Year Completed: 2013
Deliverables: Sea Water Heater for LNG Regasification
Recent demand for cleaner burning fuels driven by emission standards has dramatically accelerated the growth of the liquefied natural gas industry globally use of LNG vaporization and heaters.
An LNG terminal in Europe was expanding its capacity to regasify LNG and distribute the natural gas to western Europe. Adopting Open Rack Vaporizer (ORV) technology for the expansion phase, sea water from the North Sea was to be used to provide the necessary heat for the regasification process. The process demands 7,000 m3/h of sea water to be pumped over the ORV’s at a minimum temperature of 6°C to meet the heat input requirements. During the winter months, the sea water temperatures can fall below this critical value.
In order to maintain full production capacity year-round the sea water must be heated. Based on proven experience of heating corrosive liquids and high thermal efficiencies, a SubCom® heating system manufactured by Inproheat Industries was selected by the terminal owners for this project.
Handling corrosive liquids such as sea water presents materials of construction challenges, as did heating a large flow of water. In addition to the process challenges, the system had to comply with stringent European emissions regulations.
Past projects by Inproheat involving the heating of industrial brine in the potash and oil and gas industries provided a long history of treating corrosive solutions with SubCom® equipment.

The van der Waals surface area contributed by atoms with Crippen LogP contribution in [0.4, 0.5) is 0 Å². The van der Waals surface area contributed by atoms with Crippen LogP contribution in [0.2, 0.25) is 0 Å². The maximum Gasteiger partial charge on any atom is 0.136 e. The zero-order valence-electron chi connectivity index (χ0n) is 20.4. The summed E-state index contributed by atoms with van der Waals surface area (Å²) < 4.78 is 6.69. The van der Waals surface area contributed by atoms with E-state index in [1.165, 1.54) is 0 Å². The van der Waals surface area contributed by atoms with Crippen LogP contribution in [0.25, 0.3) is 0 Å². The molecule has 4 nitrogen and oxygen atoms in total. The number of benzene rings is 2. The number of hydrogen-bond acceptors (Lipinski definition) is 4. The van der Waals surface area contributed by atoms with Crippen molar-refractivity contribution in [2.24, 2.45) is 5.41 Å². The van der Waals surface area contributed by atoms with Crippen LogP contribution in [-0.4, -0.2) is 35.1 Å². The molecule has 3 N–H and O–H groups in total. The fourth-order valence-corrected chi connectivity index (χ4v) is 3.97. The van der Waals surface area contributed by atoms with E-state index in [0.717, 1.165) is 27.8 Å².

Up until this time, Inproheat had employed burners with a capacity limitation of 16 MM Btu/h. The peak capacity needed for the ORV’s would require a large number of burners and there was a mandate to minimize the number. Inproheat undertook to utilize a burner design with five times the capacity that also offered low emissions to meet the regulatory standards.
The owner wanted to install the SubCom® burner system into a concrete tank, introducing challenges to engineering a gas-tight tank – burner assembly.
A system had to be devised to handle the large volume of water to be heated.
In order to achieve the target sea water temperature, it was determined that a gross heat input capacity of 35 MW (120 MMBtu/h) was needed. Inproheat adopted the use of two 16” Maxon Kinedizer LE burners to be fired at 60 MM Btu/h each.
To heat the entire 7,000 m3/h of sea water to the desired temperature, a slipstream of the main flow was diverted to the SubCom® heating tank and heated to a temperature which would result, when the heated stream was re-blended into the main stream, result in the target temperature to the ORV’s. The control strategy for control of the heating and management of flow into the heating tank and re-injection into the water supply line to the ORV’s was developed and implemented by the Inproheat team.
The inlet GRP piping and flow control into the heating tank, and re-injection pumps and piping were included in Inproheat’s scope of supply. The water inlet and outlet facilities have parallel spares to ensure high availability.
The system met the performance test for capacity and the emissions tests.
For Inproheat Industries, the process from challenge to solution represents another example of how the company uses its core philosophy as “people helping people” and its globally-recognized SubCom® technology to lead the way as a total solutions provider.